Turkana boy

The most complete human fossil of our ancient ancestors ever discovered is a skeleton of a young boy, about eight years old at time of death and whose bones were preserved in the sediments of lake Turkana in northern Kenya for 1.5 million years, from where it was found in 1984. A Homo erectus, the human species we are believed to have directly evolved from, Turkana boy is the first human fossil to reveal that his species walked and ran just like us today, centering his weight over his pelvis.

I wrote in an earlier post ‘Is running for everyone‘ about pronation related knee injuries and how I attempted to use shoe solutions to correct it.

Since after writing that post, I have been running with a shoe that was recommended to me by the shoe store after a gait analysis. I noticed that, even though the  pain was much less, there still would be some degree of pain after the 8km mark. Therefore, the longer I ran, the more the pain became intense mostly around my knee cap. With this new information, I decided to take my investigation into the problem a step further by visiting a physiotherapist.

After a thorough evaluation and assessment of my gait, lower extremity strength (including hip strength), and range of motion by the physical therapist, it was found that the cause of the pain was weakness in my hip muscles like the gluteus medius. Mainly the hip abductor and external rotators. This weakness allows your thighs to rotate and pull inwards abnormally which puts excessive strain and stress around your knee joint and kneecap. And apparently, after the 8km mark, when I begin getting tired, i tend not to keep a good running posture and hence unable to level my pelvis. A function controlled by the gluteus medius with the help of other hip muscles.

I was asked to perform some hip muscle strengthening exercises, to be conscious about my running posture when running and to stretch after every run (this was already part of my routine). I followed these and I haven’t experienced any pain in my knee when I run since then. Just like our ancestor, the ‘Turkana boy’, a leveled pelvis is key to our walking and running. Actually, research has found that, weakness in hip muscles is the cause of many running injuries.

If you are suffering from knee injuries when you run like athlete’s knee, you should consider seeing a physical therapist. But you could start working on your hip muscle strength today by doing these three common hip muscle exercises. They are the side leg lift, the “clam” leg lift, and the back bridge. A daily dose of 3 sets of 15 – 30 reps should do.

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Is running for everyone?

I have been running for years now and I frequently suffer knee injuries and pain after long runs. I have always attributed the pain to a bad knee which meant I would naturally look up to knee support technologies to help and a solution for my knees. Sometimes these solutions worked but for a little while and I’ll go back to knee aches after a run.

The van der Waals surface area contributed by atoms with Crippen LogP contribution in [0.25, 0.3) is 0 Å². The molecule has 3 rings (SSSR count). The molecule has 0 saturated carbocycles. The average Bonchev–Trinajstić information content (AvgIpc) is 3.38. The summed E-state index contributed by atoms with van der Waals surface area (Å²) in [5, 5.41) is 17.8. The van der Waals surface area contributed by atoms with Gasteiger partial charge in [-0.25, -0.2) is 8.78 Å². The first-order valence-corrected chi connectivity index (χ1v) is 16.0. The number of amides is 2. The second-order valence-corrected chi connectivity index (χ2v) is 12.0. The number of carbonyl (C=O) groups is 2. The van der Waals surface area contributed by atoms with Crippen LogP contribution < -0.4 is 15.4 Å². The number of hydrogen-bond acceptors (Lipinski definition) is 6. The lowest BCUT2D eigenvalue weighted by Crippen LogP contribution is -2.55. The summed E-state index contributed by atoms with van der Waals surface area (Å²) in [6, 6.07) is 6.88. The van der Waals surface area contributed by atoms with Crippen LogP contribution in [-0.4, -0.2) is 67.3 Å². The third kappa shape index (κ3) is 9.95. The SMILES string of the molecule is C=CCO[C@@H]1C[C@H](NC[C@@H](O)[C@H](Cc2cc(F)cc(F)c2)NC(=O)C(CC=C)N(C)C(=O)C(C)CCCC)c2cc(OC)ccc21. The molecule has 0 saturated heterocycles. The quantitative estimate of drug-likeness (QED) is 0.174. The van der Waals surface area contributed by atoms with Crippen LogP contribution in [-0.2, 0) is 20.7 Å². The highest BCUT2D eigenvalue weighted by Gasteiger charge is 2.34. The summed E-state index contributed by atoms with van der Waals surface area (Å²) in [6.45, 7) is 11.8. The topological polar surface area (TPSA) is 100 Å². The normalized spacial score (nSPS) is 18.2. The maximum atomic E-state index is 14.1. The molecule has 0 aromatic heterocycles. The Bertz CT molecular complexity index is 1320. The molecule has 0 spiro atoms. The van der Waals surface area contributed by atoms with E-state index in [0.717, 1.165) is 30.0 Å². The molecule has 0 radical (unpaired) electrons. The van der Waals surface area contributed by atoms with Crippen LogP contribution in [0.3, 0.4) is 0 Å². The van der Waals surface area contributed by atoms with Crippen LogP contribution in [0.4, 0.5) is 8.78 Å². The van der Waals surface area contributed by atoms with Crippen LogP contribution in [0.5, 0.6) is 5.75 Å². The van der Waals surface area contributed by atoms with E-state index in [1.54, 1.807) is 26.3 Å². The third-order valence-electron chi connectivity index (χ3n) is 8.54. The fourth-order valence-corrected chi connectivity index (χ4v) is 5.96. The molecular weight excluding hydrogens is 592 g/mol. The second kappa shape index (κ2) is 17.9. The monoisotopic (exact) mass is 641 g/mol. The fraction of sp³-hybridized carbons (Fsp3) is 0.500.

Recently, I needed to buy a pair of new running shoes so I decided to look into shoe sole technologies to help with my knee woes. That’s how I landed on a medical article on pronation and supination. Obviously, this was the first time to come across such terms and I was instantly intrigued.

But before we get into the intricate bits of pronation and supination, it’s important to note that there are two natural motions of the foot when you walk or run and in fact they exist to help you balance and absorb the pressure on landing.

What is pronation? You ask.  Pronation is the inward roll of the foot during motion when the outer edge of the heel touches down. Some amount of pronation is required for the foot to function properly. Generally, people with flat-feet are more prone to be over-pronated.

Supination on the other hand is under-pronation – the outward roll of the foot during normal motion. Some amount of supination is also required for natural movement as the heel lifts off the ground (the push-off phase).


However, if any of these motions occur in excess, it puts strain on the muscles, tendons, and ligaments. You would see this in symptoms like ankle sprain, knee and/or hip pain. Sometimes it’s manifested in lower back pain.

The picture below demonstrates the motions.

gait

Another term I would like to define is gait. Gait is how we walk and/or run; also defined as the locomotion achieved from the movement of our limbs.
People have different gait – some are neutral, some are over-pronated while others are under-pronated.

The good news is there are different types of running shoes for the different gait types. The two main categories are:

  1. Neutral suited for normal and underpronated feet and
  2. Stability suited for the overpronated feet.

But if you fall under a rare category like I do; flat footed, which means naturally I should be over-pronated, but I am also bow-legged which has an interesting effect to my pronation, causing me to be just a little over-pronated.

Some sports shoe brands like Brooks make shoes for this third rare category. They  call them  Guidance running shoes and they work best in my case because I don’t need that much stability for my ankle nor am I neutral.

So there it is. Running is for everyone but before you take off, please ensure you get the right shoes for your gait. If in doubt, you can get a gait analysis done by your local running shoe store.